Although the Senate voted overwhelmingly to continue sending supplies to the troops in Iraq and Afghanistan, the House voted to cut off this new military funding. Essentially, the House voted to pull the troops out of Iraq over the next 18 months, but without any funding for body armor or other needs in the meantime. While the House did not consider American troops fighting abroad to be worthy of funding, they (along with the Senate) did lard the supplemental bill with massive domestic spending initiatives, including:
1. A New Entitlement for Veterans ($52 billion over 10 Years). Currently, the Montgomery GI Bill provides enlisted service members who have two years of active duty with up to $1,101 in monthly student aid for up to 36 academic months (the equivalent of eight semesters). In addition to increasing those benefit levels, both the House and Senate versions of the Iraq war spending bill would create a new program for those serving at least 36 months in the military post-September 11, 2001. Such veterans would receive 36 academic months of aid sufficient to afford full tuition (at most colleges), fees, books, and housing. Those serving fewer than 36 months would receive a prorated benefit.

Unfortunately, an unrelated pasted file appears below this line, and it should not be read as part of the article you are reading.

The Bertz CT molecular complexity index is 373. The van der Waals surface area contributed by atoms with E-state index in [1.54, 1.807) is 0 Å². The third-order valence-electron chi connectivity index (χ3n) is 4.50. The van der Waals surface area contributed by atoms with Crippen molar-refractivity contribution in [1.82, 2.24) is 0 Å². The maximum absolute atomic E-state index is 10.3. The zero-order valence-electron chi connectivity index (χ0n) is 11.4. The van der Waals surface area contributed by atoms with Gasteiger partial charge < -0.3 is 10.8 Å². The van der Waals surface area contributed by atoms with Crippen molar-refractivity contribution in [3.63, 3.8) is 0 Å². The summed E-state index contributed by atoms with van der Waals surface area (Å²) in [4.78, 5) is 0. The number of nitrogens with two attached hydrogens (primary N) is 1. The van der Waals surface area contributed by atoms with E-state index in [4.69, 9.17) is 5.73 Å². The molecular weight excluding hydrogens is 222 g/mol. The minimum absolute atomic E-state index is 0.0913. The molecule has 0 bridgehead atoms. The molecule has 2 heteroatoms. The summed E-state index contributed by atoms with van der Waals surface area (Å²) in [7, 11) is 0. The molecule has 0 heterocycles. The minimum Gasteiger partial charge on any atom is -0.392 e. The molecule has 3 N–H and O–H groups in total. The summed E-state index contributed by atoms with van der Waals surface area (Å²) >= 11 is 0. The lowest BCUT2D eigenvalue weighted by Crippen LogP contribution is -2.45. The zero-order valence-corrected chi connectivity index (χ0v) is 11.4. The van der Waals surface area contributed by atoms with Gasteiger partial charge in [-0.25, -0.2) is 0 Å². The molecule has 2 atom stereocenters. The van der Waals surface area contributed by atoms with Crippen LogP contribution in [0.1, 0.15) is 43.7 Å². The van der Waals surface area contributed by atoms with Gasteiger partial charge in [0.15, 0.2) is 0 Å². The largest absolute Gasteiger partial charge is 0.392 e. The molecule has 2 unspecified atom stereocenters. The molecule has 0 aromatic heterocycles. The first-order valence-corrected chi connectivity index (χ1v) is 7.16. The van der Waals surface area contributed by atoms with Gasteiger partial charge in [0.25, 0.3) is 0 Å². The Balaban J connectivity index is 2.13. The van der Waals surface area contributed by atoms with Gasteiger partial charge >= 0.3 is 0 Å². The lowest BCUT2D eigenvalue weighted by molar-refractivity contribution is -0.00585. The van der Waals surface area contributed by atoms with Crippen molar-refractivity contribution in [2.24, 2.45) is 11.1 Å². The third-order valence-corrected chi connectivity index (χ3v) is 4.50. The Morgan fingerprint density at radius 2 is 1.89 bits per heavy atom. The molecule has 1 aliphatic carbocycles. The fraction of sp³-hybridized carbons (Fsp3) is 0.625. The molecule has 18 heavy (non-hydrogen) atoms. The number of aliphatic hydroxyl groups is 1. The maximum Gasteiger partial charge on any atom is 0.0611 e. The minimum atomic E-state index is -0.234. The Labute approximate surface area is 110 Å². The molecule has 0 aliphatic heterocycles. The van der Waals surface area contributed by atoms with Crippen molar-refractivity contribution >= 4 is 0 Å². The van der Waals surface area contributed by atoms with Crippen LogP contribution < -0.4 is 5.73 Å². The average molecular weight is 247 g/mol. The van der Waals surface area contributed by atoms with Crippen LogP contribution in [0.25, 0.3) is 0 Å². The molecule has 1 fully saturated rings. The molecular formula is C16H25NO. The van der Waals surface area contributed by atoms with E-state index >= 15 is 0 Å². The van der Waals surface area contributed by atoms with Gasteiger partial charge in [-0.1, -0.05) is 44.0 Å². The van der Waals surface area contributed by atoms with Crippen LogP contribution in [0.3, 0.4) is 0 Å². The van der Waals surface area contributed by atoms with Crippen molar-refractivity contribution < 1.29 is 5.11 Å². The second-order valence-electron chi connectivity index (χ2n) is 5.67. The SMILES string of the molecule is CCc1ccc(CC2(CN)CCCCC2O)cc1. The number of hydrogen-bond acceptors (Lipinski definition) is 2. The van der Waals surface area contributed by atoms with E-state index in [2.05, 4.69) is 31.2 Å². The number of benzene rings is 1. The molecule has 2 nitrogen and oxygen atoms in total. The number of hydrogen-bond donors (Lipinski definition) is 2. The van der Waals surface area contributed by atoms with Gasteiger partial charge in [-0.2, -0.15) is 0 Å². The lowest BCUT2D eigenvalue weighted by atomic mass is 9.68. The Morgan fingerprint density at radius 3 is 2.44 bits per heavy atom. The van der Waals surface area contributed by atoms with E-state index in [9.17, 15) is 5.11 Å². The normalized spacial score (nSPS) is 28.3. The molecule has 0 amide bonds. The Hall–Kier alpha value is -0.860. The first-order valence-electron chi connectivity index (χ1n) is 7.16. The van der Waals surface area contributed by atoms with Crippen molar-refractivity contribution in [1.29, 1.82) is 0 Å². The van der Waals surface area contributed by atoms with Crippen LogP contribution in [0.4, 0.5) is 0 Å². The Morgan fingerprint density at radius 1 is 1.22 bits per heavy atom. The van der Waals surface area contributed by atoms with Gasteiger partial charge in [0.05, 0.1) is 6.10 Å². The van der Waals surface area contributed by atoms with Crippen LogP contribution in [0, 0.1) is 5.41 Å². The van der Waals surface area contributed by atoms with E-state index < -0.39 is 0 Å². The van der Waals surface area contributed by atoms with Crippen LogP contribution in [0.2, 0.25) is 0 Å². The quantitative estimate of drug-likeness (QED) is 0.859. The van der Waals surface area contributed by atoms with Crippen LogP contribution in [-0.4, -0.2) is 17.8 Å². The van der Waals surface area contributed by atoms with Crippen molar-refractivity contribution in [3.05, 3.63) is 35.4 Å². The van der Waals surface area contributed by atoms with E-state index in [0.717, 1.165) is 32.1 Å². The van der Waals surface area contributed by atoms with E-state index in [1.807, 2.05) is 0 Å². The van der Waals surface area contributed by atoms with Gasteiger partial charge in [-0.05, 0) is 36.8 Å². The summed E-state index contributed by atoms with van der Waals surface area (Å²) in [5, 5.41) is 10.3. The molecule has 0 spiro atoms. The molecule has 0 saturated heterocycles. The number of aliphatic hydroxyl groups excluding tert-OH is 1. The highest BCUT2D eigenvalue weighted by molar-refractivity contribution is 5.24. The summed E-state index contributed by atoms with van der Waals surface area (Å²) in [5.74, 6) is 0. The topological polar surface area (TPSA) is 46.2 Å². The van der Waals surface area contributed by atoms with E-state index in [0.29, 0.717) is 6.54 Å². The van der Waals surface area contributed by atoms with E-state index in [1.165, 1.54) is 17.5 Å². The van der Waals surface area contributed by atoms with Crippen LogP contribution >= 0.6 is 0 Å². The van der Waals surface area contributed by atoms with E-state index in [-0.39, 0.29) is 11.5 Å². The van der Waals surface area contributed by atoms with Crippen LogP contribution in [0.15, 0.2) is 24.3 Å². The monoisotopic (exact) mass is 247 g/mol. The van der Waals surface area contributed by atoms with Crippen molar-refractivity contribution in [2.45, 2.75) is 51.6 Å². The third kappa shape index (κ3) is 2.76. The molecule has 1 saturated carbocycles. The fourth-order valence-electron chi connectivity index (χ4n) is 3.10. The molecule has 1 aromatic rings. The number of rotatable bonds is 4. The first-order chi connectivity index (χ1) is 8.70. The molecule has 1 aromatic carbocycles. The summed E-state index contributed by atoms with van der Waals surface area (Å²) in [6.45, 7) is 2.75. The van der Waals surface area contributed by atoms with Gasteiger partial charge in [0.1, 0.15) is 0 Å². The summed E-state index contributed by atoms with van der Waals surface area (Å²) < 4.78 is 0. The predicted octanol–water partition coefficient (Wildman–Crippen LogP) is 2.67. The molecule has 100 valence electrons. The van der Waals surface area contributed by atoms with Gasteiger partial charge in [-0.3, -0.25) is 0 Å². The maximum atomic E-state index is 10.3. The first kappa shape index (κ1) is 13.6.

Despite any merits such a proposal might contain, an emergency war funding bill is the wrong place to debate creating one of the largest new entitlements in recent history. Rather than be hastily thrown together and fast-tracked through a war funding bill, this proposal deserves to go through the normal legislative process where it can be thoroughly examined and debated on its own merits by all relevant committees. The only reason to put this legislation in an emergency bill is to bypass Congress's own PAYGO rules mandating that new entitlements be fully paid for, which is the likely outcome of the final legislation.